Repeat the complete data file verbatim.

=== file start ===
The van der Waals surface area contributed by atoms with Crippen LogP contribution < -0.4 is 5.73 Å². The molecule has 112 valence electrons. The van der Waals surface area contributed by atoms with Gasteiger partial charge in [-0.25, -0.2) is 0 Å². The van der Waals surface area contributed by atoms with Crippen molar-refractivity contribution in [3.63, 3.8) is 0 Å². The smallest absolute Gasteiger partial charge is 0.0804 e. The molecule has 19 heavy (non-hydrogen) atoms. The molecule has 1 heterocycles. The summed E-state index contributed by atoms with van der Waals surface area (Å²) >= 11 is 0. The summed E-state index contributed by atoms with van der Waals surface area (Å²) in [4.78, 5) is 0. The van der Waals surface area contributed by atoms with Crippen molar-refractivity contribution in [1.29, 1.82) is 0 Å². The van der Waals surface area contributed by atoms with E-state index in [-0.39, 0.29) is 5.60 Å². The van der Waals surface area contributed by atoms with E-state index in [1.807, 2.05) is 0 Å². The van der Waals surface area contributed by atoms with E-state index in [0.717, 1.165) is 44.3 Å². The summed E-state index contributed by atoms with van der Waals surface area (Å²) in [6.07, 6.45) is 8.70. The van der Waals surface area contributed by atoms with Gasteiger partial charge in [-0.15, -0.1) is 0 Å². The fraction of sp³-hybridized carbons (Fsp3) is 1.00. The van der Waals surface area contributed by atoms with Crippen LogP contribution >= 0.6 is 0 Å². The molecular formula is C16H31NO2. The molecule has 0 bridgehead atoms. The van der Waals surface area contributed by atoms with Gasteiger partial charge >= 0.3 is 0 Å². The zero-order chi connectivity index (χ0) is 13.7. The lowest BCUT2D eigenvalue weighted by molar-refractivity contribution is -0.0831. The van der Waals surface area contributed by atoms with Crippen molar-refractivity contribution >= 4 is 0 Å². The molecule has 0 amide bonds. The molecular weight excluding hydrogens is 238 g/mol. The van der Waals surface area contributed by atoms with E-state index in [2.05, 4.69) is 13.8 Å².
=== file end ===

The van der Waals surface area contributed by atoms with Crippen LogP contribution < -0.4 is 5.73 Å². The molecule has 112 valence electrons. The van der Waals surface area contributed by atoms with Gasteiger partial charge in [-0.25, -0.2) is 0 Å². The van der Waals surface area contributed by atoms with Crippen molar-refractivity contribution in [3.63, 3.8) is 0 Å². The smallest absolute Gasteiger partial charge is 0.0804 e. The molecule has 19 heavy (non-hydrogen) atoms. The molecule has 1 heterocycles. The summed E-state index contributed by atoms with van der Waals surface area (Å²) >= 11 is 0. The summed E-state index contributed by atoms with van der Waals surface area (Å²) in [4.78, 5) is 0. The van der Waals surface area contributed by atoms with Crippen molar-refractivity contribution in [1.29, 1.82) is 0 Å². The van der Waals surface area contributed by atoms with E-state index in [-0.39, 0.29) is 5.60 Å². The van der Waals surface area contributed by atoms with E-state index in [1.807, 2.05) is 0 Å². The van der Waals surface area contributed by atoms with E-state index in [0.717, 1.165) is 44.3 Å². The summed E-state index contributed by atoms with van der Waals surface area (Å²) in [6.07, 6.45) is 8.70. The van der Waals surface area contributed by atoms with Gasteiger partial charge in [-0.15, -0.1) is 0 Å². The fraction of sp³-hybridized carbons (Fsp3) is 1.00. The van der Waals surface area contributed by atoms with Crippen LogP contribution >= 0.6 is 0 Å². The molecular formula is C16H31NO2. The molecule has 0 bridgehead atoms. The van der Waals surface area contributed by atoms with Gasteiger partial charge >= 0.3 is 0 Å². The zero-order chi connectivity index (χ0) is 13.7. The lowest BCUT2D eigenvalue weighted by molar-refractivity contribution is -0.0831. The van der Waals surface area contributed by atoms with Crippen molar-refractivity contribution >= 4 is 0 Å². The molecule has 0 amide bonds. The molecular weight excluding hydrogens is 238 g/mol. The van der Waals surface area contributed by atoms with E-state index in [2.05, 4.69) is 13.8 Å².